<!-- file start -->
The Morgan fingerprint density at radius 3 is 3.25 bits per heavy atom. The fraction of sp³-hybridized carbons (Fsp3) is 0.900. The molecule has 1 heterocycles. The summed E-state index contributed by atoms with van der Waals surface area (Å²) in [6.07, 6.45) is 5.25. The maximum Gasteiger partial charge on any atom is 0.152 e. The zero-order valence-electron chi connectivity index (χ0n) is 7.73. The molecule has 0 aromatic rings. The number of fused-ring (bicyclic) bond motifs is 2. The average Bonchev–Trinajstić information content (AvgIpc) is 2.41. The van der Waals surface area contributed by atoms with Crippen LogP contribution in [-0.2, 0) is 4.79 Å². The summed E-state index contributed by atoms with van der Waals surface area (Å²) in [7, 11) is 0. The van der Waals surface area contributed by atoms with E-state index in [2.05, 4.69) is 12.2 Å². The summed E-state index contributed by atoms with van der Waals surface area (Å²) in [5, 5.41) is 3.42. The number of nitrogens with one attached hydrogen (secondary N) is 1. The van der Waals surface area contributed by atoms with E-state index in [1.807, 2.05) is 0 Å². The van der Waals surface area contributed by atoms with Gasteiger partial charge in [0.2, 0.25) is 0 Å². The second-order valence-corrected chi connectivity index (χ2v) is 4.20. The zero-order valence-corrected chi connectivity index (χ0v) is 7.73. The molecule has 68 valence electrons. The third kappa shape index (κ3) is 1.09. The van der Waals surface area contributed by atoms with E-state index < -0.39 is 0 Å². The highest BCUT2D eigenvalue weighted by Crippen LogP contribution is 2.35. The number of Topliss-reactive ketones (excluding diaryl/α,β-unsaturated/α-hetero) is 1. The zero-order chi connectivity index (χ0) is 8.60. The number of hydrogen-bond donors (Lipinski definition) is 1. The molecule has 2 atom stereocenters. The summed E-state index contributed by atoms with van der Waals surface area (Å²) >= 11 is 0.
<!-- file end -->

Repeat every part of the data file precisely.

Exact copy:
The Morgan fingerprint density at radius 3 is 3.25 bits per heavy atom. The fraction of sp³-hybridized carbons (Fsp3) is 0.900. The molecule has 1 heterocycles. The summed E-state index contributed by atoms with van der Waals surface area (Å²) in [6.07, 6.45) is 5.25. The maximum Gasteiger partial charge on any atom is 0.152 e. The zero-order valence-electron chi connectivity index (χ0n) is 7.73. The molecule has 0 aromatic rings. The number of fused-ring (bicyclic) bond motifs is 2. The average Bonchev–Trinajstić information content (AvgIpc) is 2.41. The van der Waals surface area contributed by atoms with Crippen LogP contribution in [-0.2, 0) is 4.79 Å². The summed E-state index contributed by atoms with van der Waals surface area (Å²) in [7, 11) is 0. The van der Waals surface area contributed by atoms with E-state index in [2.05, 4.69) is 12.2 Å². The summed E-state index contributed by atoms with van der Waals surface area (Å²) in [5, 5.41) is 3.42. The number of nitrogens with one attached hydrogen (secondary N) is 1. The van der Waals surface area contributed by atoms with E-state index in [1.807, 2.05) is 0 Å². The van der Waals surface area contributed by atoms with Gasteiger partial charge in [0.2, 0.25) is 0 Å². The second-order valence-corrected chi connectivity index (χ2v) is 4.20. The zero-order valence-corrected chi connectivity index (χ0v) is 7.73. The molecule has 68 valence electrons. The third kappa shape index (κ3) is 1.09. The van der Waals surface area contributed by atoms with E-state index < -0.39 is 0 Å². The highest BCUT2D eigenvalue weighted by Crippen LogP contribution is 2.35. The number of Topliss-reactive ketones (excluding diaryl/α,β-unsaturated/α-hetero) is 1. The zero-order chi connectivity index (χ0) is 8.60. The number of hydrogen-bond donors (Lipinski definition) is 1. The molecule has 2 atom stereocenters. The summed E-state index contributed by atoms with van der Waals surface area (Å²) >= 11 is 0.